News Reports around World Describe Multiple Benefits
The media has caught up to the potential health benefits of metformin, something discovered long ago. Most don’t realize that the diabetic drug metformin is really a supplement, that was discovered by the French in the 1920’s from the night shade family of plants.
What caught the media’s attention was the FDA’s approval of the first human study to see if metformin can protect against the multiple diseases of aging.
Prominent headlines around the world proclaimed:
“New Anti-Aging Drug Could Extend Human Life Span to 120 Years”
Metformin of course is not a new drug. It was approved in England in 1957 and made available to type II diabetics around the world shortly thereafter. It took the FDA a staggering 37 years to approve it in the United States.
Here are some accurate quotes from worldwide news sources:
“Although it might seem like science fiction, researchers have already proven that the diabetes drug metformin extends the life of animals, and the Food and Drug Administration in the US has now given the go-ahead for a trial to see if the same effects can be replicated in humans.”
“I have been doing research into aging for 25 years and the idea that we would be talking about a clinical trial in humans for an anti-aging drug would have been thought inconceivable…20 years ago aging was a biological mystery. Now we are starting to understand what is going on.”
“Scientists think the best candidate for an anti-aging drug is metformin, the world’s most widely used diabetes drug, which costs just 10p [15 cents] a day. Metformin increases the number of oxygen molecules released into a cell, which appears to boost robustness and longevity.”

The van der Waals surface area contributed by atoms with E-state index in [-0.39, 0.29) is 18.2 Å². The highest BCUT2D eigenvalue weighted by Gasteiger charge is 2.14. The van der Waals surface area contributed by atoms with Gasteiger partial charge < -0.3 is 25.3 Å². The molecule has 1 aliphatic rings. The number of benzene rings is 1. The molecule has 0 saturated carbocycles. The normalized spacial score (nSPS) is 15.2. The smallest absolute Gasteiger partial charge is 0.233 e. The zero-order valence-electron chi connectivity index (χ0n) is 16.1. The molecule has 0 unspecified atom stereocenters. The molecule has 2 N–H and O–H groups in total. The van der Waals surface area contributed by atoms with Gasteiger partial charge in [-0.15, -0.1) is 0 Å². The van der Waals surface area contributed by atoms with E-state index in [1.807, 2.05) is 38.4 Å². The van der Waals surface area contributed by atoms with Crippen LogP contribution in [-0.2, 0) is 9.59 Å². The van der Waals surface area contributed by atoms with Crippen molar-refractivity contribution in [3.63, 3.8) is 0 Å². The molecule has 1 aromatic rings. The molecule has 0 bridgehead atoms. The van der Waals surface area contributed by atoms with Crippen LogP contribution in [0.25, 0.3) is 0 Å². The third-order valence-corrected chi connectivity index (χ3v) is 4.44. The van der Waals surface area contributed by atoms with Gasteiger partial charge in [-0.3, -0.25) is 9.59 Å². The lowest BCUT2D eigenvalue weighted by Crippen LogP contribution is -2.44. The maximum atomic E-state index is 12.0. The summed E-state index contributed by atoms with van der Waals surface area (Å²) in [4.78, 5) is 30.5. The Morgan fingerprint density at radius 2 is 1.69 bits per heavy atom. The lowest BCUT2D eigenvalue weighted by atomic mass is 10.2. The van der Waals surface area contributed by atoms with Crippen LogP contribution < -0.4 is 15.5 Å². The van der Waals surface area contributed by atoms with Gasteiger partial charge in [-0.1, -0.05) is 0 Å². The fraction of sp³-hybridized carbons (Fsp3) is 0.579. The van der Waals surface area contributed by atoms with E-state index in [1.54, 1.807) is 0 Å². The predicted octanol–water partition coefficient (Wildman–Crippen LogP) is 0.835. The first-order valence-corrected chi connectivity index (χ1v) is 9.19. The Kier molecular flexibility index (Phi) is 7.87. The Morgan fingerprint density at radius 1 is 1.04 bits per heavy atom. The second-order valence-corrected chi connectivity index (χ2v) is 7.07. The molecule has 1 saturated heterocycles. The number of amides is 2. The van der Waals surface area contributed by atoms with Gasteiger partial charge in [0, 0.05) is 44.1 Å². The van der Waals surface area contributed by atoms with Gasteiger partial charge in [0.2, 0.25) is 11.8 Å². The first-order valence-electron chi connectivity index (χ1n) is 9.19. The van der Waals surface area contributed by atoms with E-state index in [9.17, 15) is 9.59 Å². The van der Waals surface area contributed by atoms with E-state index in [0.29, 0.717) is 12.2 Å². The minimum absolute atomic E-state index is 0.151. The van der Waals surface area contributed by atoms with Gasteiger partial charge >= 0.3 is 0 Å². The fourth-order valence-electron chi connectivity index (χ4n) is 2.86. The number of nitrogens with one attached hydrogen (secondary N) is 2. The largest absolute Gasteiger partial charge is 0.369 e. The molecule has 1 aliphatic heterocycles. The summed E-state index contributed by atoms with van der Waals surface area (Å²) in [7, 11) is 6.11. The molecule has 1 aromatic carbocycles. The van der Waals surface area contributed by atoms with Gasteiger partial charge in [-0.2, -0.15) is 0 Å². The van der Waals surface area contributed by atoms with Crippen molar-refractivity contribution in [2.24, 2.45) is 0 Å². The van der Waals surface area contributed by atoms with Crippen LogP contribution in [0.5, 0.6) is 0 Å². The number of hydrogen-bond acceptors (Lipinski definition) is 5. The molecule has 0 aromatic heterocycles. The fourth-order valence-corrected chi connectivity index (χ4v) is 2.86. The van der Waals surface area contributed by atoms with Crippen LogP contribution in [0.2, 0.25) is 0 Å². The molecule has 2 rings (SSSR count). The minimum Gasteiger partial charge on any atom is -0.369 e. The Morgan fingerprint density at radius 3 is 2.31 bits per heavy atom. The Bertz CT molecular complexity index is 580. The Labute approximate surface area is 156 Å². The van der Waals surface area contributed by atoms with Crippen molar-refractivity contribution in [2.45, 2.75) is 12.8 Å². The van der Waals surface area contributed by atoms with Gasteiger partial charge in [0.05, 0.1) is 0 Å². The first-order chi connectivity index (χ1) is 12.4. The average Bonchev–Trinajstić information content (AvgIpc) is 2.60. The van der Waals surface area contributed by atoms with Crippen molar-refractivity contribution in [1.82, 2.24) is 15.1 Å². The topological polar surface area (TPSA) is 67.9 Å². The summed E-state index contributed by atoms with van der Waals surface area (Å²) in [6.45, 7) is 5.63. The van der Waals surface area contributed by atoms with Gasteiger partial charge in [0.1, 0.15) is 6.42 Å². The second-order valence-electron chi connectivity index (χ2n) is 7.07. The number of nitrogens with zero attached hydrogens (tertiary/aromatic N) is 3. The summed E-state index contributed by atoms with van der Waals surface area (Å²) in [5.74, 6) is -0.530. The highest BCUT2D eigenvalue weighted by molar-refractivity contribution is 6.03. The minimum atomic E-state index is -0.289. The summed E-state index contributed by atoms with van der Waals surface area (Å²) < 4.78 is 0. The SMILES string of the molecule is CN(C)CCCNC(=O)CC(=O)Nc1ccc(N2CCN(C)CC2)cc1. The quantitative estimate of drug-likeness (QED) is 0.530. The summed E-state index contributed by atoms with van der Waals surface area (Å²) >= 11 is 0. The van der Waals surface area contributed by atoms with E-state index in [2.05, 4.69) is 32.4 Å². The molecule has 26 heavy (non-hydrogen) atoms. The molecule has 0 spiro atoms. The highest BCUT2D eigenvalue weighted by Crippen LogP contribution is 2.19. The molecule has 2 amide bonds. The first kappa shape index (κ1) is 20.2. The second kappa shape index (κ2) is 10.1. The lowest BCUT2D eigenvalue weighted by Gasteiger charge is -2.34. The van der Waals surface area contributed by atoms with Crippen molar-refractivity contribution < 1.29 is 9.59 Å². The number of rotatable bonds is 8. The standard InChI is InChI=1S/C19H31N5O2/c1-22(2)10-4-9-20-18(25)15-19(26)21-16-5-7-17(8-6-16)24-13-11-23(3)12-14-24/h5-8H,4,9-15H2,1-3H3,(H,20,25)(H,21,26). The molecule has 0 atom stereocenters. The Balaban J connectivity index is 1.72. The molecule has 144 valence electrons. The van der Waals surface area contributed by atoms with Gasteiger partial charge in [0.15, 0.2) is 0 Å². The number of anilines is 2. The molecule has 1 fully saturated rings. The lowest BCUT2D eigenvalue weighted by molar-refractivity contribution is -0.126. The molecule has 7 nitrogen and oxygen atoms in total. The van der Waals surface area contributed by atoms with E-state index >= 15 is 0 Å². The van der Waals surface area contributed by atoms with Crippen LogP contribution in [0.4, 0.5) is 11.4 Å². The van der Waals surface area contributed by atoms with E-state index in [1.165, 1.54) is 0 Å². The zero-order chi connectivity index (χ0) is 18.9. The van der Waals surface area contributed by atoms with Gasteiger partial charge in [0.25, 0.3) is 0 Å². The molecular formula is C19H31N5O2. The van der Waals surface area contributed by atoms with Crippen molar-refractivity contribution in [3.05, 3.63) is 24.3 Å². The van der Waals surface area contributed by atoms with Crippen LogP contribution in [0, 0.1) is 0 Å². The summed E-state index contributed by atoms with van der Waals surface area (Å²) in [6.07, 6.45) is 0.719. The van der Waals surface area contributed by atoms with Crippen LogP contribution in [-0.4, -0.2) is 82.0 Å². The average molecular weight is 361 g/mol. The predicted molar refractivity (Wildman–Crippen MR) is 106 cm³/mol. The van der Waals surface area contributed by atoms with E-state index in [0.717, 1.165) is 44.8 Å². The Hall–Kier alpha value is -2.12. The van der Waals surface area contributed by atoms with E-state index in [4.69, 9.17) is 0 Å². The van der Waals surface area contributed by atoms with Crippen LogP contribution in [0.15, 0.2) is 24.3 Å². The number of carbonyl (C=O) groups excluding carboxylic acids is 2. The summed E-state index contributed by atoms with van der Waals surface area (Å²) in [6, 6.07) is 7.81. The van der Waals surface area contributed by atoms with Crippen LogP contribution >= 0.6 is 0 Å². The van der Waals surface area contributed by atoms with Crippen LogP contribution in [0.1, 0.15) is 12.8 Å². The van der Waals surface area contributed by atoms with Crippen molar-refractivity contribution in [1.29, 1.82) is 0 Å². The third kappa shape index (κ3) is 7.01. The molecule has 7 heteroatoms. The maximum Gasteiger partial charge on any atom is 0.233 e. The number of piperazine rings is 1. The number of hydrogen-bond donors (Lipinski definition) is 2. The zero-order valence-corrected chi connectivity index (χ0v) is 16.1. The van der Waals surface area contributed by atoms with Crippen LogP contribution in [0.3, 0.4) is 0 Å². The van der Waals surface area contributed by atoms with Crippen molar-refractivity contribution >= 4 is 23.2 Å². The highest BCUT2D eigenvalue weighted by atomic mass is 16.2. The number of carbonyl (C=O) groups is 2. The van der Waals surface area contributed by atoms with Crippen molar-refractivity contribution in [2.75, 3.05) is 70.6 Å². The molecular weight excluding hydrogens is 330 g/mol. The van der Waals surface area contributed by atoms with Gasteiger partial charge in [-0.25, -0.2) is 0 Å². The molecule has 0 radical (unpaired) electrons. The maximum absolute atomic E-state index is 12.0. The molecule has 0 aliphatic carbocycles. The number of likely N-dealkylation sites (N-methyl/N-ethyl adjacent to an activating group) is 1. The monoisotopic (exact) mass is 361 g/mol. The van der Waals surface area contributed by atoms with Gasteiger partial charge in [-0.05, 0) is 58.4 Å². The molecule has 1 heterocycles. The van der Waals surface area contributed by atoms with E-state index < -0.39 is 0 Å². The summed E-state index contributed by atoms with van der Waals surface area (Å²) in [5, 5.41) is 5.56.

“If we can slow aging in humans, even by just a little bit, it would be monumental. People could be older, and feel young.”
“This would be the most important medical intervention in the modern era, an ability to slow aging.”
Even the venerable Dr. Robert Temple, deputy director at the FDA, chimed in by stating:
“Their hope is that a wide variety of age-related problems, loss of muscle tone, dizziness, falls, dementia, loss of eyesight, all of those things [sic]. That would be something never done before. If you really are doing something to alter aging, the population of interest is everybody. It surely would be revolutionary if they can bring it off.”
Dr. Simon Melov of the Buck Institute for Research on Aging added:
“You’re talking about developing a therapy for a biological phenomenon which is universal and gives rise to all of these diseases. And if you’ve got a therapy for this thing, these diseases just go away.”
Metformin enhances the activity of an enzyme found within our cells called adenosine monophosphate-activated protein kinase—or AMPK for short. AMPK activation helps mimic the beneficial effects of calorie restriction, the best documented method of slowing and reversing biomarkers of human aging.